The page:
The digital standard is changing for the better elsewhere – when will it here?

Overseas digital ad markets have moved forward in ways we haven’t as yet. So what’s next for Australia? Vicki Lyon poses the question.

In October last year, the UK ad tech market launched its Gold Standard pledge. Driven by the IAB, the pledge shows a unified commitment to improving digital advertising and reducing risks for clients. It now has 62 members on board including publishers, adtech platforms and the big global players Facebook, Google and Twitter. While this is terrific news for the UK market, it raises the question about where we are at in the Australian market.   

The UK’s Gold Standard has three key aims: to reduce ad fraud through the implementation of ads.txt, improve the experience for consumers through a range of standards from the Coalition of Better Ads and commit to best practice certification for brand safety with the Joint Industry Committee for Web Standards, UK and Ireland (JICWEBS).

That the program has gained traction is proof that Marc Pritchard’s speech at the start of 2017 has been taken seriously.

Here in Australia, the AMAA’s 2017 Trust Study confirmed that trust in digital advertising is lagging and that agencies and clients view industry solutions that provide certification to best practice – like those established in the UK and USA by JICWEBS and the Trustworthy Accountability Group (TAG) – as important initiatives in supporting a cleaner, better functioning digital ecosystem.

Trust in our digital ad trading marketplace is important. We have seen a number of examples of how waning trust can have a negative impact on the industry. Most notable last year was the withdrawal of advertisers from YouTube following brand safety concerns. One Wall Street investment firm estimated the boycott could cost Google as much as $750 million in lost revenue. Additionally, JP Morgan Chase Manhattan reduced the number of sites in its digital buy from 400,000 to 5,000 while other global advertisers reviewed and, in some cases, cut their digital spend.

The bottom line is that advertisers will only continue to spend in channels they know are safe and effective. As such, we need to ensure, as an industry, that our practices support a well-functioning digital ecosystem so marketers continue to commit their dollars.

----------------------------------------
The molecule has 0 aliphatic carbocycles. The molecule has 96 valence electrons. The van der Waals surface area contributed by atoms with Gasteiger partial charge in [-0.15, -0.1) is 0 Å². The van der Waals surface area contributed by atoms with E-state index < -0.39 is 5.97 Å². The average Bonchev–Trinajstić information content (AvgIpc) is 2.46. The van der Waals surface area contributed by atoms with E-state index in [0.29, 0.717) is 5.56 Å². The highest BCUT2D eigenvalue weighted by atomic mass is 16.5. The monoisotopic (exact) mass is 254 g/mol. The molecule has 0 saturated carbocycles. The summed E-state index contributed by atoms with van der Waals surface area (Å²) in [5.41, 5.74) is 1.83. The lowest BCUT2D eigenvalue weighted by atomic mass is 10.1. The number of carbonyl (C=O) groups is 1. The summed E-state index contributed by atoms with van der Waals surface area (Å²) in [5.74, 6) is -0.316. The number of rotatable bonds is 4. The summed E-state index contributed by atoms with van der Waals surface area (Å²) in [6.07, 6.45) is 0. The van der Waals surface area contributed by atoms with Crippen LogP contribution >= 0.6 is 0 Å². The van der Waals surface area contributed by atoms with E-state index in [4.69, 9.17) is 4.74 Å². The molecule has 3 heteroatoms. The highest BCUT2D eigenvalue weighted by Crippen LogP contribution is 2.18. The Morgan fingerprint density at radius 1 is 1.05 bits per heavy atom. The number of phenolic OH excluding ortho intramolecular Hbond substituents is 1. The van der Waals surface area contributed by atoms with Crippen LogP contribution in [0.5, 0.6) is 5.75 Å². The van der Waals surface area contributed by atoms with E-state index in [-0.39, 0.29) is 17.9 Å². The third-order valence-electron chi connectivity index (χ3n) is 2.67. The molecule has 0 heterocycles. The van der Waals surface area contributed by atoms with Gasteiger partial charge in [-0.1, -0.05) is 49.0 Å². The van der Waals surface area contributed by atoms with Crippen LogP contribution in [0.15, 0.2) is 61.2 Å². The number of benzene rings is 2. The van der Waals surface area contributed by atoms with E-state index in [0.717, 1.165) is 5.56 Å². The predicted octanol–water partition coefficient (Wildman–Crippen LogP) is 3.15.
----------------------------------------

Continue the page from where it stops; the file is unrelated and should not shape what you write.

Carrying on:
It was for this reason that the AANA, MFA and IAB moved to establish a working group last year to develop an industry standard addressing digital trading issues with a focus on transparency, reducing fraud and improving brand safety. This is a solid start to moving towards elevating best practice in our market, but we need to do more.

Moving beyond an industry standard

While having standards in place is a great start, evidence in overseas markets points to the fact standards alone aren’t enough. These standards need to be policed. There are clear benefits in industry validation frameworks to ensure players commit to the rules. We not only need to build an industry standard that specifically suits our market, we also need to ensure we have a suitable approach that certifies the players to that standard. Only then can we create a trusted ecosystem that benefits everyone.

By establishing a standard and best practices for the digital trading environment, and then independently validating the parties trading to those standards, we can work together to minimise the incidence of ad fraud, build trust between media buyers and sellers and create a safer trading environment.

The benefits of an industry standard and validation

The beauty of having a robust and widely implemented industry standard which is also independently validated is that it will have a positive impact for marketers, publishers, agencies and adtech operators within the digital ecosystem. Marketers will have the confidence to spend on digital knowing they are in safe hands as they purchase inventory that is more likely to be seen by humans in brand safe environments. Less money will be lost to ad fraud or non-performing inventory and spend will reach legitimate publishers.

Taking these steps will give the legitimate players who step up and commit to operating according to these standards a chance to show they have business models that support a healthy ecosystem.

There are promising signs that we’re well on the path toward a better digital ecosystem. We’ve already seen success in ads.txt implementation, although there is some way to go. Likewise, the industry has shown an appetite for working together to improve the situation which is encouraging.

We all agree that we want a sustainable and thriving digital ecosystem, so let’s work together to make it happen.

Vicki Lyon is the chief digital officer for the Audited Media Association of Australia.


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